Brief History

The ancient city of Aquinum stood in the middle valley of the Liri (the ancient valley Latin) at the foot of the mountain range dominated by Mount Cairo (d. 1669) in a large flat area bordered to the east by three ancient lakes drained and reclaimed today (Valley of Aquinas), a flowing stream, a left tributary of the Liri, called Forms Aquinas.
Aquinum makes his first appearance in historical sources during the Second Punic War, when Livio points out that in 211 BC Hannibal’s army passed around, and then continue his march towards Fregellae.
For the next period we have no evidence up to the first century BC, especially in relation to events related to the important figure of Cicero, who was born in the nearby area Arpinum, frequent and deep knowledge of the places and customs Aquinati. At the time of Cicero, the city had to be a municipium, while in triumviral age, it was a colony.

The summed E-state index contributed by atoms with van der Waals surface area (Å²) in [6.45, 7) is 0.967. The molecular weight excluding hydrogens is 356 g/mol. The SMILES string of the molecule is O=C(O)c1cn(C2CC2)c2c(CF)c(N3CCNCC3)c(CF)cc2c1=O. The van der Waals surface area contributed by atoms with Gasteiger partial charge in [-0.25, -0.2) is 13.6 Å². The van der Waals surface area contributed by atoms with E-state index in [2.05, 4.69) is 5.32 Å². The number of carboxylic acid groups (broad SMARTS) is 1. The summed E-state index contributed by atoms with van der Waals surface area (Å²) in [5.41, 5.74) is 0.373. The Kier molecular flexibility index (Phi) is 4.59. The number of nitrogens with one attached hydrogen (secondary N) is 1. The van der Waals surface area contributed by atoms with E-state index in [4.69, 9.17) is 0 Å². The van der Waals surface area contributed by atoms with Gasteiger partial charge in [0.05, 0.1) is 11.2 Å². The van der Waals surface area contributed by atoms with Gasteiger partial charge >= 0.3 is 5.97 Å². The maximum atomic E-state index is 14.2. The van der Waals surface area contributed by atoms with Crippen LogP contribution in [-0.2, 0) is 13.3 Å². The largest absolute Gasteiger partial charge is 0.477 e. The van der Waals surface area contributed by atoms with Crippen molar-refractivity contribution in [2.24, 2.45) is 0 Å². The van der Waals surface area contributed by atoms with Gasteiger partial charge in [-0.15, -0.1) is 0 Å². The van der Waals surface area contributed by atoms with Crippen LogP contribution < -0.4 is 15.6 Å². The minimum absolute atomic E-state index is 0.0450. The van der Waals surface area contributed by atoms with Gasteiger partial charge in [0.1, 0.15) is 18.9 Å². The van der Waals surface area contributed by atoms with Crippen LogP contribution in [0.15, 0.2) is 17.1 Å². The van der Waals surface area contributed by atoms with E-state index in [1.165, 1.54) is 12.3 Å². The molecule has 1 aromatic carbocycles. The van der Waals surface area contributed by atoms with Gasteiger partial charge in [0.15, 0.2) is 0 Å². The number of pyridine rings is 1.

At this time, between the end of the Republican and early Imperial period, which Aquinum reached its peak, so to be called the “big city” by the geographer Strabo. At this very moment our Central Baths were built, almost certainly the remains of an existing building.
Originally from Aquinum, was probably the poet Juvenal, who in the verses of his satire speaks in opposition to Rome, as the example of a city on a human scale.
No event is noteworthy to remember in the early centuries of the empire, while in late antiquity outlines an important Christian community; around the middle and at the beginning of the sixth century AD, in fact, appear the first names of bishops Aquinati.
Finally, the moment of transition between the city of late antiquity and the medieval Aquinas is to be placed around the years 587-589 AD, with the arrival of the Lombards who occupy stably and permanently transformed the Roman city.

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